Today we want to explore a very important topic for anyone who works with children: secondary trauma. But before we dig into it, let’s first talk a bit about trauma.

Trauma is the physiological and psychological impact that happens when we are unequipped to cope with an event. When experiences exceed the resources we have to deal with them, trauma can develop. Trauma affects the brain and the body, and symptoms can vary, from small to large, from short-term to long-term, and everything in between.

When we think of trauma, we often picture the traumatic events than can cause it: abuse, natural disasters, violence, and more. However, research also shows that a person does not even need to experience the traumatic event to experience trauma. This is what is known as secondary trauma.

What is secondary trauma? 

Secondary trauma is the emotional distress that can result when an individual hears about a traumatic experience or event of another person. Secondary trauma is possible when we hear about, listen to or observe experiences that are creating trauma for someone else. You don’t necessarily have to experience the trauma yourself, but understanding another person’s trauma can begin to become traumatic.

What can cause secondary trauma?

There are many different ways that a person can experience secondary trauma, but let’s take a look at three specific examples.

1. Through Your Work

Experiencing secondary trauma through your work happens when you are repeatedly hearing about the trauma of others at your job. Therapists, social workers and teachers are examples of groups that are exposed to this kind of trauma at work. For instance, teachers often feel enormous compassion for their students and can even begin to care for students as if they are part of their own family. Hearing about and knowing that their students are facing adverse experiences such as domestic abuse, neglect, or food insecurity can cause secondary trauma. People with a larger caseload, such as a high number of students in the classroom, are more vulnerable to secondary trauma.

2. Media consumption

The 24-hour news cycle is a near constant stream of information. The news is also in our social media threads and a click away on our phones. Every day, we see things happening in our communities, country and the world that either directly or indirectly affect our lives. We also see how traumatic events affect the people that experience them and, in many cases, the country. We learn about victims and heroes, and suddenly we feel connected to people we’ve never met before. Absorbing all of this information about all of the events happening in the world can cause trauma. For example, reading about the growing list of people who have died from Covid-19 can be traumatic, even if you have no personal connection to anyone who has died from it.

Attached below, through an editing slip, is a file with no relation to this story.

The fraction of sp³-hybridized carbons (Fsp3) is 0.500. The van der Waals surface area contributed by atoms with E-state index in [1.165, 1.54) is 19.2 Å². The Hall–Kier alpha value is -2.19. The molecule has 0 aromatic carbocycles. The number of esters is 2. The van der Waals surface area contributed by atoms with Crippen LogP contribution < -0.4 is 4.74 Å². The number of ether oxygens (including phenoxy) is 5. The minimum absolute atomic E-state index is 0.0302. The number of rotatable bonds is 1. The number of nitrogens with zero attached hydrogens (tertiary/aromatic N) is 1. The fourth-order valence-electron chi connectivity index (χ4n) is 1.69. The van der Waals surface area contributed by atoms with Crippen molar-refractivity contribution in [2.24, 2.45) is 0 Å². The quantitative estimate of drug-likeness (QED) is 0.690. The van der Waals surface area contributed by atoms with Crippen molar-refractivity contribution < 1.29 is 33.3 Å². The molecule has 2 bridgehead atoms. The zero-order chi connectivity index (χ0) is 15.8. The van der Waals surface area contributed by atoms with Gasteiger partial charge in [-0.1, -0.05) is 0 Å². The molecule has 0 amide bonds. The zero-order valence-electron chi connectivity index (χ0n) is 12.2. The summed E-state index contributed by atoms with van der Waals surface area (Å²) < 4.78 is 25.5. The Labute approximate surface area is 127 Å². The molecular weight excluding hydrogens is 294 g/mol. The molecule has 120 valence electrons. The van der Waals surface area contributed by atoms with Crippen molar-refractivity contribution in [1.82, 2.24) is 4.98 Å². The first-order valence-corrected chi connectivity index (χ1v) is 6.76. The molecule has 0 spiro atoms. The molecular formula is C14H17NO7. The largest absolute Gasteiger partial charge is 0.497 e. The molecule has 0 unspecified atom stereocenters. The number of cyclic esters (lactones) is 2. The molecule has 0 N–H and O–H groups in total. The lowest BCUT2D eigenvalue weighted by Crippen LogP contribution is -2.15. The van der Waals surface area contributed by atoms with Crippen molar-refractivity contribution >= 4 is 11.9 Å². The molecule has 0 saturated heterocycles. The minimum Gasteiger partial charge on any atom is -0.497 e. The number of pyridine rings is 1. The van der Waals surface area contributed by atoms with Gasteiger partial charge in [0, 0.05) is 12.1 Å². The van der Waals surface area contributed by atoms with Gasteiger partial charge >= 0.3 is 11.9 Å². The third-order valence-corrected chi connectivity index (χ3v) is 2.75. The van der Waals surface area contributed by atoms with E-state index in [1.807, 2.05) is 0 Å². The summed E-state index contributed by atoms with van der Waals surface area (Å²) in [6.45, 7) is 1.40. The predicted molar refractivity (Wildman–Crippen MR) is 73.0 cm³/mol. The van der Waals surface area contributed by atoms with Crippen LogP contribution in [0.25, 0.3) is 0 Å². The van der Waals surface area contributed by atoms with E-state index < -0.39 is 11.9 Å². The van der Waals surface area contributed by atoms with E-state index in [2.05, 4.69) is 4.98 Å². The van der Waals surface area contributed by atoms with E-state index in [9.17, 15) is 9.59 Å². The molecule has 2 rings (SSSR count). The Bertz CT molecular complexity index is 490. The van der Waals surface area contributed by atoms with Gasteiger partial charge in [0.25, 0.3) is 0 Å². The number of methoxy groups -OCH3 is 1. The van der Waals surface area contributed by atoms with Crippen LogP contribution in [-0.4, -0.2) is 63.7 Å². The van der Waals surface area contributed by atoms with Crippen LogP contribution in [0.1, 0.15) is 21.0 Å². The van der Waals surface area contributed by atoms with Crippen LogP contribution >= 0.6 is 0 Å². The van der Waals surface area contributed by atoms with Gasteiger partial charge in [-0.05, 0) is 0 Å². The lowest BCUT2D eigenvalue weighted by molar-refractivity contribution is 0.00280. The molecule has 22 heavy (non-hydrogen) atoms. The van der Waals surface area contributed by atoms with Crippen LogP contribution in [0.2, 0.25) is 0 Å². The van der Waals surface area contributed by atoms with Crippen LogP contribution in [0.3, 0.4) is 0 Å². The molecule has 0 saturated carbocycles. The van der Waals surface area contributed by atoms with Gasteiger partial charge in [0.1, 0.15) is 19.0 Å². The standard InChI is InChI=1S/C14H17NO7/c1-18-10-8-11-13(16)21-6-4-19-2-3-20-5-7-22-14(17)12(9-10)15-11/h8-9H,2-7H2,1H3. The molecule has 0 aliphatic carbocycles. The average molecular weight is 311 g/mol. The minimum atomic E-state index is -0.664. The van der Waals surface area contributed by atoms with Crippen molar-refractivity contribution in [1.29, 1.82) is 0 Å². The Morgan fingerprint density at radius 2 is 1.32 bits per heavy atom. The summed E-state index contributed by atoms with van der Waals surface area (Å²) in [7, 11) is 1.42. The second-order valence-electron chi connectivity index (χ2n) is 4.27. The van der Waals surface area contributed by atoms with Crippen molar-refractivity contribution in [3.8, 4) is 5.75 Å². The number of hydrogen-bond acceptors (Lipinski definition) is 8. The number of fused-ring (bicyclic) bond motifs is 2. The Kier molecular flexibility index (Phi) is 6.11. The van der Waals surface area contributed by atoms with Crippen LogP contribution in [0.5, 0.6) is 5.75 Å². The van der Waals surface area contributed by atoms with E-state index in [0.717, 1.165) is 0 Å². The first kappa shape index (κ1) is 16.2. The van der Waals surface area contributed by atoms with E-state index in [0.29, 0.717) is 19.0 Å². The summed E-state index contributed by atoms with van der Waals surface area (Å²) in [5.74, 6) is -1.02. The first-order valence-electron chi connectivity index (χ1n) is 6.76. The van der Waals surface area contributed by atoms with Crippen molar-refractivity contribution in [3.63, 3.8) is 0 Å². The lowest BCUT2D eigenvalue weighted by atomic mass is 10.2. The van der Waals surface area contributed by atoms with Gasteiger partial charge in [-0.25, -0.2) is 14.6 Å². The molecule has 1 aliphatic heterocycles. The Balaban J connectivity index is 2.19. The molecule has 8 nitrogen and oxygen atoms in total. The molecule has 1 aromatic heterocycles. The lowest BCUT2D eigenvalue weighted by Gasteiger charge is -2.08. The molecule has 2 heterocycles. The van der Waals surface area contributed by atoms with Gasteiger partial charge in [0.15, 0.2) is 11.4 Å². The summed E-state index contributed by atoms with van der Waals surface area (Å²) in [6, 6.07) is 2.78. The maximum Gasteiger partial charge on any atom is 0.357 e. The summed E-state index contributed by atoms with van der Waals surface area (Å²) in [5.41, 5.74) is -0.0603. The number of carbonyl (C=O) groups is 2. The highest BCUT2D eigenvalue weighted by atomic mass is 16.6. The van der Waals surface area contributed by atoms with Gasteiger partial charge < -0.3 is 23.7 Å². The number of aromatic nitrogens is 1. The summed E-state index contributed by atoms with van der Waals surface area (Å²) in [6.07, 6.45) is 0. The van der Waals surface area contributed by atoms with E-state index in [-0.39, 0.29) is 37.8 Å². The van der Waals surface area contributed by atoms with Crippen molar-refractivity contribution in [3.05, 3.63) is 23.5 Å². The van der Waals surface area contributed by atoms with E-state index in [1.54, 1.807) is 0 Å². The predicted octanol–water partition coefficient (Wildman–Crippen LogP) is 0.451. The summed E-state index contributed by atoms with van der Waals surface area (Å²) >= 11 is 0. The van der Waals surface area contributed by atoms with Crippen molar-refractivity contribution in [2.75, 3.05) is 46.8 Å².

3. What is happening in your community

We each have our own community that consists of family, friends, colleagues and neighbors. Within that community, people we care about experience trauma. Hearing about the trauma someone in your community experiences can be particularly hard to process because it hits so close to home. These are people you love and care about, and hearing about their experiences can be very personal. An example of this might be a serious medical diagnosis for a friend’s parent. Even if you do not know the person receiving the diagnosis, hearing about it from your friend and supporting them through a difficult journey can cause secondary trauma for you.

What does secondary trauma look like?

Common symptoms of secondary trauma include:

  • Anxiety
  • Concerns about safety
  • Fatigue
  • Emotional distress
  • Numbness
  • Sense of detachment from others
  • Powerlessness or hopelessness
  • Anger
  • Diminished concentration
  • Desire to withdraw from other people
So what can we do about it?

Secondary trauma is tricky because you can’t simply ignore the stories of trauma or shut off that part of your brain as soon as you leave the encounter with the other person. In order to manage secondary trauma, you don’t have to remove yourself entirely from the environment in which you’re hearing traumatic stories. Rather, it will be important to notice, prevent and intervene.

1. Notice

Check in with yourself – keep a journal, join a self-care group or find an accountability partner to help you stay honest about how you’re feeling and how you’re handling the trauma you’re hearing about.

2. Prevent

Proper sleep, nutrition and exercise are important to manage the stress of daily life and work. Consider setting ten minutes of “me time” every day – and put it in your calendar. Even if your “me time” involves sitting on the couch with no distractions, that counts. Take time every day to be present with yourself.

3. Intervene

Stress-reduction and self-care strategies can go a long way. You may also want to seek the support of a professional counselor or therapist.

It is important to pay attention to your own emotional state. The more you know, the more it may weigh on you. But remember, you can’t give what you don’t have. So take care of yourself so that you can take care of others.

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